With housing costs putting a strain on home seekers in Georgia and throughout the country, renting is an increasingly feasible option for individuals and families as they try to navigate a market marked by high cost and high demand. Given this burden and the uncertainty that shrouds it, it is important for renters to understand exactly where their money goes, and why.
The Georgia Public Policy Foundation has released a new study that analyzes how government regulations affect the cost of multifamily housing.
In total, federal, state and local regulation contributes 23.4% on average to the cost of multifamily housing. While regulation is not the sole driver of multifamily costs and housing in general, it is one area that policymakers can directly address.
Housing costs ultimately affect many areas of public policy, and indeed quality of life. If Georgia policymakers and citizens want to uphold the state’s business-friendly reputation, we must work to make workforce housing more accessible.
How do regulations impact the cost of multifamily housing?
Georgia taxpayers lost money to Obamacare, the American Rescue Plan, and unemployment fraud
Six school districts in Georgia misused money they accepted from federal taxpayers, via the American Rescue Plan’s Elementary and Secondary School Emergency Relief (ESSER) Fund program, according to state auditors. That story, and more, highlight our latest review of waste, fraud or abuse of taxpayer money or taxpayer-funded resources throughout Georgia.
Looking back at the 2023 session
For a one-word description of Georgia’s 2023 legislative session, which ended just after midnight last Wednesday, one could hardly improve on “almost.”
What is the future of school choice in Georgia?
Georgia won’t be part of the growing number of states providing parents with additional options in the education of their children this year. But what does the future hold?
📺 WATCH: More education options are good for Georgia students, parents
What happened to CON reform this year?
Three bills that would have reduced certificate of need regulations by varying degrees were introduced this year. Some got further than others, but none passed. So what gives?
Georgia moves to ease licensing requirements
A new law will recognize most occupational licenses obtained in other states.
📺 WATCH: Breaking down barriers to work
Census numbers show Georgia’s population increased
Two Georgia counties are among the fastest-growing counties in the nation. Between 2021 and 2022, both Dawson and Lumpkin counties ranked among the top five counties with at least 20,000 residents with the largest annual percent growth. Between July 1, 2021, and July 1, 2022, the counties saw their populations grow by 5.8% each.
New nuclear reactor at Plant Vogtle producing electricity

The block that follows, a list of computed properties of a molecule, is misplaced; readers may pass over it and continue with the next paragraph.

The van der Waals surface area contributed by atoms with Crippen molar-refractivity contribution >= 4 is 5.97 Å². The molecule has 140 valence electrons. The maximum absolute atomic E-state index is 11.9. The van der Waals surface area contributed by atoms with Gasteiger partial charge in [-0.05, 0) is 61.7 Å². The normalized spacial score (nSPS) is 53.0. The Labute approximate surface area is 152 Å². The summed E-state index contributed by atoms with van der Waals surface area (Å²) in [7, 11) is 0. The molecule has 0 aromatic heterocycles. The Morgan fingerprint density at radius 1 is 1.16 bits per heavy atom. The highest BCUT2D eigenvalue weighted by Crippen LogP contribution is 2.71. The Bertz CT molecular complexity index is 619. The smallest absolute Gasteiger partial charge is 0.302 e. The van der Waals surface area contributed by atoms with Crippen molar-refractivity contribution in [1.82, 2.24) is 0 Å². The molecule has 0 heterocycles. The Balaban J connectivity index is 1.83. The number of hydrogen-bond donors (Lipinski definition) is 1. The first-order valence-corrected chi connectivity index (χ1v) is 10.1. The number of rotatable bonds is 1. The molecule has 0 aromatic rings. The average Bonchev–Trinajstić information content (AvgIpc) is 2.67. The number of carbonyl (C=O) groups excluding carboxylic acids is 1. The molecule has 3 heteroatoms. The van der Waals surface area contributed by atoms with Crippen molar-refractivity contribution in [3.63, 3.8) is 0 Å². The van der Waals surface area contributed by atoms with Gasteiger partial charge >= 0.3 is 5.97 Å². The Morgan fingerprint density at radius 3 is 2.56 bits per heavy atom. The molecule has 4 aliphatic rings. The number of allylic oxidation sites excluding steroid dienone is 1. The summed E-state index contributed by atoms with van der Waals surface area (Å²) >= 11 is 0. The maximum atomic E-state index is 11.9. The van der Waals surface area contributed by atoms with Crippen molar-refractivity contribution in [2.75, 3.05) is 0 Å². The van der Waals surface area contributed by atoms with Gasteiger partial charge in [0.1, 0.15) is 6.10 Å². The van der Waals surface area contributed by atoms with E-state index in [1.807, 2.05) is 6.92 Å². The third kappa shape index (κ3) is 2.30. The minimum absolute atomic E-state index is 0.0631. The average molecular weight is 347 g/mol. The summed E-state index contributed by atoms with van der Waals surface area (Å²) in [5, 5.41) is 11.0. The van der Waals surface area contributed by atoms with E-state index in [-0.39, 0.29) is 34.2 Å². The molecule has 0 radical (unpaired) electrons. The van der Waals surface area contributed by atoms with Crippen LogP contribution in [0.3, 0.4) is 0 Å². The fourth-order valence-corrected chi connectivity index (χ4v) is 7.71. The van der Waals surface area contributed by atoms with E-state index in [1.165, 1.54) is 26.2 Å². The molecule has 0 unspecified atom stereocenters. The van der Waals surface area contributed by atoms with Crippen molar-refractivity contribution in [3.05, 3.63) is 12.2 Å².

The first of two new nuclear reactors at Georgia Power’s Plant Vogtle is generating electricity for the first time, the Atlanta-based utility announced during the weekend.
Kemp vetoes bill related to tuition increases
Gov. Brian Kemp vetoed legislation that would have required legislative approval for a year-after-year tuition increase larger than 3% at a public Georgia college. Kemp said that the bill oversteps the power of the Board of Regents.
The good and bad of K–12 inter-district open enrollment policies
Many states have created open enrollment laws that break down district lines and allow kids to attend public schools outside their geographically assigned schools. But there are many things policymakers can do to improve their local open enrollment policies.
Attorneys general coalition opposes federal gas stoves regulations
Twenty-one states’ attorneys general, including Georgia’s Chris Carr, wrote a letter opposing Department of Energy regulations regarding gas stoves.
Desperately Seeking Regulatory Restraint
Total regulatory costs are around $2 trillion a year, roughly 8% of the entire gross domestic product of the United States in 2021. If the cost of regulation were a tax, it would be larger than the federal income tax and total almost $15,000 per family.
Home prices unexpectedly jump for the first time in months
Home prices rose in February for the first time in seven months as lower mortgage rates reignited consumer demand, the latest sign of recovery in the housing market.
Army to start unit-by-unit housing inspections at Fort Gordon
The U.S. Army will begin unit-by-unit inspections of on-post privatized housing at Fort Gordon near Augusta next week.
Quotes of the Week
“On Easter Day the veil between time and eternity thins to gossamer.” – Douglas Horton
“Passover affirms the great truth that liberty is the inalienable right of every human being.” – Morris Joseph
“If the Masters offered no money at all, I would be here trying just as hard.” – Ben Hogan